Linux Mint vs Ubuntu

| 13/01/2011 | 0 Comments

linux mint Linux Mint vs UbuntuLinux is no longer just the preferred operating system of geeks and nerds. Thanks to newly released distributions like Ubuntu, Linux has a substantially wider user base today. Transfer to Linux operating system from a Windows or Mac OS X platform is a lot smoother today than before, as the graphical user interface and application features provided by these operating systems can serve the needs of any average user. Known to be one of the most stable Linux distribution, Ubuntu is one of the most popular choices of Linux converts. An effective alternative to Ubuntu is Linux Mint, which is actually an Ubuntu variant. As you might already know, Ubuntu itself is a variant of Debian. The aim of the Linux Mint team has been to modify the original Ubuntu system and improve is for beginner level users of Linux. Having checked out both the operating systems, I decided to present a Linux Mint vs Ubuntu comparison for all those of you, who are considering moving over to Mint from Ubuntu.

Linux Mint Vs Ubuntu Comparison

The best thing about Linux and the open source software movement is the amount of choice it provides the end users in terms of features and applications. Ubuntu and Linux Mint are both Debian variants, which essentially the same software repositories. Let us compare the latest release of Ubuntu (10.10 – Maverick Meerkat) against the latest release of Linux Mint (Linux Mint 10 – Julia).

Linux Mint Vs Ubuntu: Features & Interface

To start with, the prime difference between Linux Mint and Ubuntu is regarding the default user interface. While Ubuntu is restricted to GNOME, Linux Mint offers GNOME, Fluxbox, LXDE, KDE Plasma Desktop and Xfce. There is a radical difference in the interface offered by Linux Mint. Users migrating from Windows will find it easy to navigate through it, as it’s modeled on those lines. The menu has a search feature which helps you easily locate programs and files.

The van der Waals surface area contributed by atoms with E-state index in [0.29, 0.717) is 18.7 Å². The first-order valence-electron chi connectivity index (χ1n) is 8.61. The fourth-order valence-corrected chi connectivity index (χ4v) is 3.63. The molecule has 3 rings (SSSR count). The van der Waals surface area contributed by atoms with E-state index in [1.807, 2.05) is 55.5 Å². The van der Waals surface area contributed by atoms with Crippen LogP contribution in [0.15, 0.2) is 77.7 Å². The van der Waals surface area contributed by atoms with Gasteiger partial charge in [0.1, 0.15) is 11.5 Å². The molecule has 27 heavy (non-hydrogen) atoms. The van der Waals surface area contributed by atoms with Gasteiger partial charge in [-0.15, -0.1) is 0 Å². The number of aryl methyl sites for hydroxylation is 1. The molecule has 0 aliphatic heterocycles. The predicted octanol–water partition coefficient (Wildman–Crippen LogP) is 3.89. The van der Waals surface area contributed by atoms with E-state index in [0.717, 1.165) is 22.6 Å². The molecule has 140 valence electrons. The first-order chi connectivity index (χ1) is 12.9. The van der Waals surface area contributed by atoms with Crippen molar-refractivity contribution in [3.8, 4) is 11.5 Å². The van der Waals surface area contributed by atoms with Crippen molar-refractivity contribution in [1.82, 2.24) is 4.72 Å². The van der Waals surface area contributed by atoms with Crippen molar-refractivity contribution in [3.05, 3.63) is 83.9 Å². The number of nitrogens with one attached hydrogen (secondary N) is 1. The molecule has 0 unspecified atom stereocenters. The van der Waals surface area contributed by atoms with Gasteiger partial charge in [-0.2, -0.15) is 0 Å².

Compared to that, the Ubuntu interface is the standard GNOME based interface. Moreover, the Linux Mint interface is customizable according to user’s requirements. It is easy to install and try out through a Live CD, like Ubuntu and is certainly a very feature rich computer operating system. Let us see the difference between Linux Mint and Ubuntu in terms of applications.

Linux Mint Vs Ubuntu: Applications

The major point of difference between these two Linux distributions lies in the applications. Linux Mint includes many of the restricted software programs that Ubuntu excludes, like the restricted codecs and DVD player program. Other than this, what sets Linux Mint apart is the upload manager, update manager and software manager. These programs developed by the Linux Mint team, turn system administration into a substantially easy task.

Just like Ubuntu, Linux Mint comes with plenty of applications including Open Office suite, Mozilla Firefox browser, Pidgin, Xchat, GIMP and transmission P2P client. Other than that, there are as many as 30,000 other applications to choose, which are the same as Ubuntu. To conclude, Linux Mint comes with all the good features of Ubuntu and makes it even more easier to use, by adding better system administration tools and software programs, along with certain applications and audio/video codecs which are not available in Ubuntu.

Hope the Linux Mint vs Ubuntu 10.04 or later version comparison presented here helps you choose between the two. Since Linux Mint is completely based on the latest releases of Ubuntu, it has all the inherent features of Ubuntu plus more features. The fact that it includes extra support for DVD playback and media codecs which are not available in Ubuntu, and has proprietary software like Adobe flash plug in, makes it a better option for a Linux beginner. The software manager and update manager, along with a simpler interface makes it one of the most popular choices for new Linux converts. Visit the LinuxMint website and download a Live CD version of the operating system to try it out. It is best to try out both the distributions before deciding which one suits you best!

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Category: Featured, Linux